What is this test?
Protein Total Blood Test measures the amount of two major proteins albumin and globulins in the blood. Proteins are essential for the proper functioning and growth of the body’s cells and tissues. Albumin is a protein made by the liver which helps in keeping fluid from leaking out of blood vessels. It is the most abundant protein in the blood. Globulins are produced in the liver and also by the immune system to fight against foreign substances. It helps in blood clotting and fighting against infection. Globulins can be divided into 4 categories. They are alpha 1, alpha 2, beta, and gamma globulins.
This test is one among many tests used to evaluate your liver and kidney function. Your doctor may ask to perform this test if you have an existing liver disorder or if you experience any signs and symptoms of liver damage such as yellowing of skin or eyes, dark colored urine, nausea and/or vomiting, itchy skin, lack of energy, weight loss, pain and swelling in the abdomen etc. You may also be advised to perform this test if you have an existing kidney disorder or if you experience any signs and symptoms of kidney damage such as a reduced amount of urine, shortness of breath, weight loss, swelling of legs, ankles, and feet, weakness, confusion etc. Few more additional tests may also be performed along with this test to assess your liver and kidney function.
This test may also be recommended to you by your doctor as part of your regular checkup and to diagnose certain conditions such as autoimmune disorders, or certain types of cancer. Your doctor may ask to perform this test during the comprehensive medical panel (CMP) or if you experience any signs and symptoms of nutritional problems such as weakness, weight loss, lack of hunger, extreme tiredness etc.
If you have a family history of liver or kidney problems, your doctor may ask you to perform this test on a 6-monthly basis or a yearly basis. Patients with liver or kidney disorders should perform this test on a regular basis, as instructed by the doctor.
If the test results fall in the normal reference range generally no medical intervention is necessary.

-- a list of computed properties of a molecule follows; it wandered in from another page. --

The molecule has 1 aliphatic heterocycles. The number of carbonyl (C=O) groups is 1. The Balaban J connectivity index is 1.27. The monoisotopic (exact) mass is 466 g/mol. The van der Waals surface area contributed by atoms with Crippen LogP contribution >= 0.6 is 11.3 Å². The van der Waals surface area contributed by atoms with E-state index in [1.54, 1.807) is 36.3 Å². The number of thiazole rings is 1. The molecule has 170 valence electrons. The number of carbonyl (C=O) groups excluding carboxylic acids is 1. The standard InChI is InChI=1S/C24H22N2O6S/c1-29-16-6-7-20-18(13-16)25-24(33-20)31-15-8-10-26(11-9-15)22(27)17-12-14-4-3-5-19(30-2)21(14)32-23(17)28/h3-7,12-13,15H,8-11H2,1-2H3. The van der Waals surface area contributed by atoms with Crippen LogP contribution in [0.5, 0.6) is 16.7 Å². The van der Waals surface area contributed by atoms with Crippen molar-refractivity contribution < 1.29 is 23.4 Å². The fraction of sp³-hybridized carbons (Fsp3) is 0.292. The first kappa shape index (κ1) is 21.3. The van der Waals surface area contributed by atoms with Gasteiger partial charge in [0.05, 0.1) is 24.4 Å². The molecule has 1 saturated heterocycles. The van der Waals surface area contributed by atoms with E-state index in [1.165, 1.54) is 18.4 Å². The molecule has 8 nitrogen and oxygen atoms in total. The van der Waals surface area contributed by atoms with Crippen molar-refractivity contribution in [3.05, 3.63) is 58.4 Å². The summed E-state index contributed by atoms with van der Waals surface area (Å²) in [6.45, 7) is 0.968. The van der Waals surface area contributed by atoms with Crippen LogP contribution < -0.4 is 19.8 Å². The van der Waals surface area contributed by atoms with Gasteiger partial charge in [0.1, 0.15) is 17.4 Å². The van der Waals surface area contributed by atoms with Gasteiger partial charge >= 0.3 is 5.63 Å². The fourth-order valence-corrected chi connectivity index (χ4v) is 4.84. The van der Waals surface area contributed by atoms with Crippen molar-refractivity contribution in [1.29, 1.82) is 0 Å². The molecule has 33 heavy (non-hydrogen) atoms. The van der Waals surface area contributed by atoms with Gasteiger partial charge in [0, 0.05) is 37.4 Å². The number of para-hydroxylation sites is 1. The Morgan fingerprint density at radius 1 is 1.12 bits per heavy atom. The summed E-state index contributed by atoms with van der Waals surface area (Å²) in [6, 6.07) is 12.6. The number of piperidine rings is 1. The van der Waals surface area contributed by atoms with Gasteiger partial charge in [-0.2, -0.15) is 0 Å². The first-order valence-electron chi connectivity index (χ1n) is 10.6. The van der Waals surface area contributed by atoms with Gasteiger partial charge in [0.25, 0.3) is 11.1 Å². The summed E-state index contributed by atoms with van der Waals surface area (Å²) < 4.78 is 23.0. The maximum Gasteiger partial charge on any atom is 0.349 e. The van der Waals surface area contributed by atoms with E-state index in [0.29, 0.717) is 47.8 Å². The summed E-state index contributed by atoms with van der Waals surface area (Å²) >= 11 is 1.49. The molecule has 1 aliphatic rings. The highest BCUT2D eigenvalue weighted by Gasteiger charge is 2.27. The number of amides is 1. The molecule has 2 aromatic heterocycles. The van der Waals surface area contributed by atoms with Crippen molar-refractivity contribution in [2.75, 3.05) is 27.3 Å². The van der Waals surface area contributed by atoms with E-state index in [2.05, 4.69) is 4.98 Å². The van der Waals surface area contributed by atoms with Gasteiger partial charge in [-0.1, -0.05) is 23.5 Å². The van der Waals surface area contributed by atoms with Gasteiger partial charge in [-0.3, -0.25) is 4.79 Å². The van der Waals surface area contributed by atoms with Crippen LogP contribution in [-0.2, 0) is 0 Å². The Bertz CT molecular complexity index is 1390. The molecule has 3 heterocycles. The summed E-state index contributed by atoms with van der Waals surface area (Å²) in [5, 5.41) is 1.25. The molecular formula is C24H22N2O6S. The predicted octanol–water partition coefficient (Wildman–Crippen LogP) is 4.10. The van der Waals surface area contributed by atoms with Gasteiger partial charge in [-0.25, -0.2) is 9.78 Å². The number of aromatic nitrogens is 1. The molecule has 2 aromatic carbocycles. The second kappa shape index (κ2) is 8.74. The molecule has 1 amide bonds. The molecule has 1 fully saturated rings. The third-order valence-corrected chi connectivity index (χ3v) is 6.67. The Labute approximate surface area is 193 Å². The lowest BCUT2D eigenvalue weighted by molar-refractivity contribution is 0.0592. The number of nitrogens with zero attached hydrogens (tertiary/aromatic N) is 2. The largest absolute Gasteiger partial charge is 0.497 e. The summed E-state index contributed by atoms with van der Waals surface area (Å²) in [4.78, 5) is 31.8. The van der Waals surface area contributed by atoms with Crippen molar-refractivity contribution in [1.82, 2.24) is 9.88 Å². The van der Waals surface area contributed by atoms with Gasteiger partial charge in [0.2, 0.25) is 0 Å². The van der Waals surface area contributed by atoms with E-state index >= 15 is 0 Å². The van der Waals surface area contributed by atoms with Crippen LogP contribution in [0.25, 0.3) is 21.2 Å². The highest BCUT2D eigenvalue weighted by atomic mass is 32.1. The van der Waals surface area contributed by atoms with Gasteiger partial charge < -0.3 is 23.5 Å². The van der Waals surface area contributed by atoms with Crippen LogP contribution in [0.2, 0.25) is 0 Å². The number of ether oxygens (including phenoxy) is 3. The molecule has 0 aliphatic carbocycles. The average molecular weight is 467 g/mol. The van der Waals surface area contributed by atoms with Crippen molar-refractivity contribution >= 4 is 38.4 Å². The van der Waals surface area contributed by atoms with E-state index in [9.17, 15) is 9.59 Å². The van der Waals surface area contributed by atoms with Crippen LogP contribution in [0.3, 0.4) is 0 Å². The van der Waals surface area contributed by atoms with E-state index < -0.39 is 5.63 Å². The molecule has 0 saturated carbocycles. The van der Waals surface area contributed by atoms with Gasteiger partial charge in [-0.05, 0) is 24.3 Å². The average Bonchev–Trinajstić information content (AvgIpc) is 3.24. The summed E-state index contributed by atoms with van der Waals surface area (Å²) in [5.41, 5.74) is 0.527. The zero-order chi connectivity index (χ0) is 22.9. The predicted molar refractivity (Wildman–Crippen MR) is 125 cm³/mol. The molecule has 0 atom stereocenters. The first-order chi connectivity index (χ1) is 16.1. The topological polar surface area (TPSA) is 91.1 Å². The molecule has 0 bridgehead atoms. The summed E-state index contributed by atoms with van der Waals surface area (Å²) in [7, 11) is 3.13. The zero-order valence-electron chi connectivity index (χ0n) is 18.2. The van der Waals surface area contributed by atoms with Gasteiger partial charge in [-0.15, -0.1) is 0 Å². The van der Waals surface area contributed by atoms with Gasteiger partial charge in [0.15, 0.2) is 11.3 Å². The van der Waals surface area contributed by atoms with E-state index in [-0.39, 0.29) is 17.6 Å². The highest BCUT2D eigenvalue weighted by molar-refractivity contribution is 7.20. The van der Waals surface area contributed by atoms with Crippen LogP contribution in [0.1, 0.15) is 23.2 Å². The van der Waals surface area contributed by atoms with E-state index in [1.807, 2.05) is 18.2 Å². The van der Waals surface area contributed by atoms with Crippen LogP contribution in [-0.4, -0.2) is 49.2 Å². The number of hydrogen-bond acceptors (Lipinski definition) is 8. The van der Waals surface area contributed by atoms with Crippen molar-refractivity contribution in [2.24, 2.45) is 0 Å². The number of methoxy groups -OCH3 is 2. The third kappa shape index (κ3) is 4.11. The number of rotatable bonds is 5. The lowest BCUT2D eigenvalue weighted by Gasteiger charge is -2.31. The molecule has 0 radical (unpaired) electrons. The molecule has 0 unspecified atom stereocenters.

If the test result shows low protein levels in the blood may indicate a problem with liver or kidney function. Signs and symptoms of liver damage are yellowing of skin or eyes, dark colored urine, nausea and/or vomiting, itchy skin, lack of energy, pain and swelling in the abdomen etc. Signs and symptoms of kidney damage are a reduced amount of urine, shortness of breath, swelling of legs, ankles, and feet, weakness, confusion etc. Decreased protein levels in some individuals may also be a sign of severe malnutrition, a condition where lack of enough nutrients in the body due to a poor diet. Low levels are also seen in individuals where there is no proper intestinal absorption of nutrients due to certain intestinal disorders such as celiac disease (a condition where ingestion of gluten results in damage in the intestine) or inflammatory bowel disease.
If the test result shows high protein levels in the blood may indicate infections or inflammation such as HIV, viral hepatitis B or C, or autoimmune disorders such as rheumatoid arthritis. Increased protein levels in some individuals may also be a sign of certain types of cancer such as Hodgkin's disease, multiple myeloma, or malignant lymphoma. If you get abnormal test results it can be due to dehydration, or use of certain medicines.
If you have higher or lower than normal levels of proteins in blood consult your doctor for further instructions. Based on the test results, your doctor may advise appropriate medical treatments, lifestyle modifications, or further diagnostic tests.
Precautions: Some medicines that may interfere with the protein test results are insulin, steroids like prednisolone, cortisone, anabolic steroids like testosterone, androgens, etc.
Also known as Serum Total Protein Blood, Sr. Total Protein Blood, Protein Total, Serum Total Protein, Sr. Total Protein.
Inform your doctor if you are on any medications, have any allergies or underlying medical conditions before your Protein Test. Your doctor will give specific instructions depending on your condition on how to prepare for Protein Test.
No specific preparation is required for this test. However, if it is performed along with any other blood tests, you may need to fast (not eat or drink) for several hours.
Understanding Your Cholesterol Test Results